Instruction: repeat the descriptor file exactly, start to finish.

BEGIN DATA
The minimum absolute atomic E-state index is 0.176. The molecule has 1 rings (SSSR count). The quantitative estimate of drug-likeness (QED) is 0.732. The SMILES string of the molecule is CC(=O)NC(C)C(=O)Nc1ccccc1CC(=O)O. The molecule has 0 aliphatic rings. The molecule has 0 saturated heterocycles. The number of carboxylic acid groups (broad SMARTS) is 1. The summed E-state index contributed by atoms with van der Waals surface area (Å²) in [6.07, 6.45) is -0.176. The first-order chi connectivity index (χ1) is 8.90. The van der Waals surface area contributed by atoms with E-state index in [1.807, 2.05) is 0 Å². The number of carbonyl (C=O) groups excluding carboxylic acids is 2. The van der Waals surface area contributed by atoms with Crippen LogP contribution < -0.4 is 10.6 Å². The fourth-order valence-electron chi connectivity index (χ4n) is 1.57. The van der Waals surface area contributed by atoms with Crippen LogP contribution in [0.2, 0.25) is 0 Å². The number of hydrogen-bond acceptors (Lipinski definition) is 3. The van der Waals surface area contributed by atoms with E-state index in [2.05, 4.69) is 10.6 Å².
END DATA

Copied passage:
The minimum absolute atomic E-state index is 0.176. The molecule has 1 rings (SSSR count). The quantitative estimate of drug-likeness (QED) is 0.732. The SMILES string of the molecule is CC(=O)NC(C)C(=O)Nc1ccccc1CC(=O)O. The molecule has 0 aliphatic rings. The molecule has 0 saturated heterocycles. The number of carboxylic acid groups (broad SMARTS) is 1. The summed E-state index contributed by atoms with van der Waals surface area (Å²) in [6.07, 6.45) is -0.176. The first-order chi connectivity index (χ1) is 8.90. The van der Waals surface area contributed by atoms with E-state index in [1.807, 2.05) is 0 Å². The number of carbonyl (C=O) groups excluding carboxylic acids is 2. The van der Waals surface area contributed by atoms with Crippen LogP contribution < -0.4 is 10.6 Å². The fourth-order valence-electron chi connectivity index (χ4n) is 1.57. The van der Waals surface area contributed by atoms with Crippen LogP contribution in [0.2, 0.25) is 0 Å². The number of hydrogen-bond acceptors (Lipinski definition) is 3. The van der Waals surface area contributed by atoms with E-state index in [2.05, 4.69) is 10.6 Å².